Does your school have stronger ties to Mumbai or Marrakesh than to other schools in your district? It might be time to leverage district resources. Image: filo and mstay/iStockPhoto.com.
One doesn’t have to look hard, in this country, to find terrific
examples of international education in practice. Hundreds of schools
make it a priority to interest their students in global affairs, teach
them foreign languages, and introduce them to people and places outside
It’s not so easy to find whole districts that give
priority to international studies, though. For the most part,
individual schools have had to go it alone, building their programs
without much help from their district offices or input from neighboring
schools. Ironically, many have cultivated better relationships with
their partners in Mumbai or Marrakesh than they have with educators on
the other side of town.
But there are distinct advantages to a district-wide approach, especially when it comes to the sharing of scarce resources.
example, consider the teaching of Chinese and Arabic, which are
becoming increasingly critical to American business, culture, and
politics. Given how hard it can be to find people qualified to teach
such courses, and given how hard it is to predict student interest in
them, most schools are reluctant even to try adding them to the
However, by taking advantage of its economy of scale, the Chicago
Public Schools (CPS) has managed to create thriving programs in Chinese
and Arabic over the past decade. This year alone, 12,000 of the
district’s students are enrolled in Chinese, making it far and away the
largest such program in the country.
Additionally, CPS has launched new heritage language programs for
students from Spanish-speaking families, it offers extensive
professional development programs for its language teachers, sponsors a
city-wide Model United Nations program, and last year held its first
International Education Conference. Such efforts would be extremely
difficult for individual schools to pull off on their own.
“It all starts with the Mayor,” explains Robert Davis, Jr., manager
of CPS’s World Languages and International Studies program (one of the
few district offices of its kind anywhere in the country). “From day
one, he’s been focused on making Chicago a truly international city,
and he’s been willing to make the necessary investments.”
School districts have a lot more than money and human resources to
contribute to international education, though. Even in much smaller
school systems, district administrators are well-placed to get such
efforts started, keep momentum going, rally public support, ensure the
quality and consistency of programs, and cultivate relationships with
local businesses, universities, and anybody else who might have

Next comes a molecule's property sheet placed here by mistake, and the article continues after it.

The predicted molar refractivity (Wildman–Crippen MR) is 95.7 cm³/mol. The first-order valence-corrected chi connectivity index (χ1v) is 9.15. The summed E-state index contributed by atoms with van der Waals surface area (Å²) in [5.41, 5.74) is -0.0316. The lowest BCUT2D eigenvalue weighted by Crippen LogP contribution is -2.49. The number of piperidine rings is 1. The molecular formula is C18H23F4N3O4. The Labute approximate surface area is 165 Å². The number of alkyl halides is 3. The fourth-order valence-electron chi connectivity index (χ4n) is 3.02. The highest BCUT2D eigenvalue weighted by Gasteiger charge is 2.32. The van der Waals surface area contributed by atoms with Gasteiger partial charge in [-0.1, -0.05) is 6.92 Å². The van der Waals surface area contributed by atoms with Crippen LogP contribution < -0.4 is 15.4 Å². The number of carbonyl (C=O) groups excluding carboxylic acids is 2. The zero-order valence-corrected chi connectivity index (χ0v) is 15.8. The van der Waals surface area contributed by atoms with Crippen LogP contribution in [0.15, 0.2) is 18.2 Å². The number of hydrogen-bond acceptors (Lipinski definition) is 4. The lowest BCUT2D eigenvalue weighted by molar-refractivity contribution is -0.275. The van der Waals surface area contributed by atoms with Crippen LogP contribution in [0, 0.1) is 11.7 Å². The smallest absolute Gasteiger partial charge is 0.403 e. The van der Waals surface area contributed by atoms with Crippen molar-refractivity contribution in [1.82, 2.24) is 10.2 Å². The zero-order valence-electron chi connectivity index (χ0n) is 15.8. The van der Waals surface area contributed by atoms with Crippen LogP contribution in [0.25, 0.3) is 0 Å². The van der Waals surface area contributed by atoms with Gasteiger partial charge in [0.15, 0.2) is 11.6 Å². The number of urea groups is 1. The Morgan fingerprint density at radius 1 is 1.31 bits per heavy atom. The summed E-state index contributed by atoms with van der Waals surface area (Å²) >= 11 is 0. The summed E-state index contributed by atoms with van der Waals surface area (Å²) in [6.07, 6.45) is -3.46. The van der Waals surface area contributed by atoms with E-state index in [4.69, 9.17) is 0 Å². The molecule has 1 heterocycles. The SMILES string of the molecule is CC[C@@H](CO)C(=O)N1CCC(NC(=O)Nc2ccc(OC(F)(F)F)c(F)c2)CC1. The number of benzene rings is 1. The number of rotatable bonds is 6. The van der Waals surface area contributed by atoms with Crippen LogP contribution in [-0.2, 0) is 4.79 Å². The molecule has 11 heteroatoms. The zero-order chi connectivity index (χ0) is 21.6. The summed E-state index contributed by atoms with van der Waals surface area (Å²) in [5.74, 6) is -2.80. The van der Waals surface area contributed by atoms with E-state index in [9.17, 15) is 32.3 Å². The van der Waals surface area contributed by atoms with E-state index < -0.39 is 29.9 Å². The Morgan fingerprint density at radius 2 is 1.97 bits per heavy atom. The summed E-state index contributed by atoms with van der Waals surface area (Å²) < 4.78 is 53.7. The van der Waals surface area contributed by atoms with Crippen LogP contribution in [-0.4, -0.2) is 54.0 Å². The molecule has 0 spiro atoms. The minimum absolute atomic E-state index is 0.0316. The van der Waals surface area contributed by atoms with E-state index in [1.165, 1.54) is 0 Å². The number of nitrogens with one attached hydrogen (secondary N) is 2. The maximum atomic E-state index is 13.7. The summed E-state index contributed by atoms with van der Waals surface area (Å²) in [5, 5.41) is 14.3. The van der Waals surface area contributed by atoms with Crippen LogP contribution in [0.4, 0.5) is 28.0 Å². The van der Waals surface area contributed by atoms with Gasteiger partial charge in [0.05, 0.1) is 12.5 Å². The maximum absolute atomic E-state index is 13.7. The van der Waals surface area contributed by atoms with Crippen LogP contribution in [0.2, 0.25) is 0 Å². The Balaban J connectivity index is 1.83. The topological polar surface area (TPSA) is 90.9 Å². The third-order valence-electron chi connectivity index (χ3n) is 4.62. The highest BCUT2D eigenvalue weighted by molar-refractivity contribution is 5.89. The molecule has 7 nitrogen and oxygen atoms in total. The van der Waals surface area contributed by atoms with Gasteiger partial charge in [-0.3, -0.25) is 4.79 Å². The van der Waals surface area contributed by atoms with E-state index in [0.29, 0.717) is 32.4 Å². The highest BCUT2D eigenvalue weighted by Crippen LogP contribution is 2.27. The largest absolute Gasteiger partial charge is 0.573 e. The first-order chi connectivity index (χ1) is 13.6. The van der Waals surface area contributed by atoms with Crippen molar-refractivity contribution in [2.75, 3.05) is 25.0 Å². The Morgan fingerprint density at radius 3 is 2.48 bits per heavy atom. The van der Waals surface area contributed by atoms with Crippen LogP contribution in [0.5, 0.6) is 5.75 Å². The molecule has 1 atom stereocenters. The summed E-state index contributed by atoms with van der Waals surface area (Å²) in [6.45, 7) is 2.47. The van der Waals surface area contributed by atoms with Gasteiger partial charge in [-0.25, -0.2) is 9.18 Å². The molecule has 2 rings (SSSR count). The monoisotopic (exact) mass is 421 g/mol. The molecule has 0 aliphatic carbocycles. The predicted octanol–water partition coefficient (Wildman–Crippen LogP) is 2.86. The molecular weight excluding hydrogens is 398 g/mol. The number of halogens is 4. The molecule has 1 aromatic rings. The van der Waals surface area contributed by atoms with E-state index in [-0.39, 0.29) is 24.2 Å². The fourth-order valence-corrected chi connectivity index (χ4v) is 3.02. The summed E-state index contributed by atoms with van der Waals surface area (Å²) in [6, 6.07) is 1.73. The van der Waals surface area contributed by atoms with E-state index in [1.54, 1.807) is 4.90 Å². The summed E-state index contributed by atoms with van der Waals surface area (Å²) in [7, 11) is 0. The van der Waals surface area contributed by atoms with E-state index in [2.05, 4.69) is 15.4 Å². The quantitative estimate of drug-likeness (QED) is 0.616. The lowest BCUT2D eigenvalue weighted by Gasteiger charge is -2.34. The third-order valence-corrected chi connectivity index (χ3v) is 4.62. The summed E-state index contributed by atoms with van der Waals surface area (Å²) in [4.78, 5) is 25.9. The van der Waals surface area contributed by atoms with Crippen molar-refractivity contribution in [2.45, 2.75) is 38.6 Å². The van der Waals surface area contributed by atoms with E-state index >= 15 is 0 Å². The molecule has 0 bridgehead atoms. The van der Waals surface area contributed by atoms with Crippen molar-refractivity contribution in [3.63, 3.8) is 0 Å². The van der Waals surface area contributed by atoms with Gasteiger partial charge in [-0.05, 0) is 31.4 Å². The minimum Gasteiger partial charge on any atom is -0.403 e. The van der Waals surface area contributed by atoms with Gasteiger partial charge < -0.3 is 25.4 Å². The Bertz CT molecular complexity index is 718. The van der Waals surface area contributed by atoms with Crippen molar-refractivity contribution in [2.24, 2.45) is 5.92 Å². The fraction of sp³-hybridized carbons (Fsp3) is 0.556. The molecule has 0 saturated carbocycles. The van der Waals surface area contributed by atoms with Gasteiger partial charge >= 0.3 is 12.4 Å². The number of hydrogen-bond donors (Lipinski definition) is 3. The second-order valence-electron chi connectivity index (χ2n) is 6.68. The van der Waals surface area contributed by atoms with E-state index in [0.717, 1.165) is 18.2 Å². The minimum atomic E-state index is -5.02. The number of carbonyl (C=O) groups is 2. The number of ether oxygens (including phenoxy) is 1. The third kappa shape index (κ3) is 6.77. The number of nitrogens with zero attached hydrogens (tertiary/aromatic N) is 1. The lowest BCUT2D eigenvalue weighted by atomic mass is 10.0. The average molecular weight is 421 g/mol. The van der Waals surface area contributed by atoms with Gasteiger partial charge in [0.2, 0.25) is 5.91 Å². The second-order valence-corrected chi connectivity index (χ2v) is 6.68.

relevant expertise to share with the schools.
In Long Island’s Herricks school district, for example, it was the
superintendent, Jack Bierwirth, who urged teachers to integrate global
issues into their classes. A relatively affluent district just east of
New York City, Herricks was regarded as high-performing when Bierwirth
arrived, in 2001, and it already had in place a full complement of
advanced placement courses and extra-curricular programs. Parents and
staff agreed, though, that global studies would add an important
dimension to the curriculum.
Since then, the district has provided coordination and support for
what has become largely a teacher-driven effort to bring international
issues into the classroom whenever possible, whether by assigning
students to read Russian novels in English, to study Mexican-American
relations in U.S. History, or to experiment with Japanese printmaking
in art class. His job is now to “stoke the fire,” says Bierwirth, by
finding additional resources and opportunities for students and
teachers. For example, he cultivated a relationship with the non-profit
Foreign Policy Association, which now provides frequent speakers for
school events and invites students and teachers into Manhattan for
lectures by foreign dignitaries and policy experts.
Schools shouldn’t have to figure out for themselves how to bring
the world into the classroom, Bierwirth adds. “There’s strength in
numbers. And that means getting the whole district involved.”
Author: Rafael Heller
What's the role that the district can play in increasing global
learning? How can state departments of education support districts in
What’s an appropriate reply to a district-level official who argues
that global studies simply aren’t a high priority, given urgent demands
for better math, science, and reading instruction, professional
development, afterschool programs, and so on?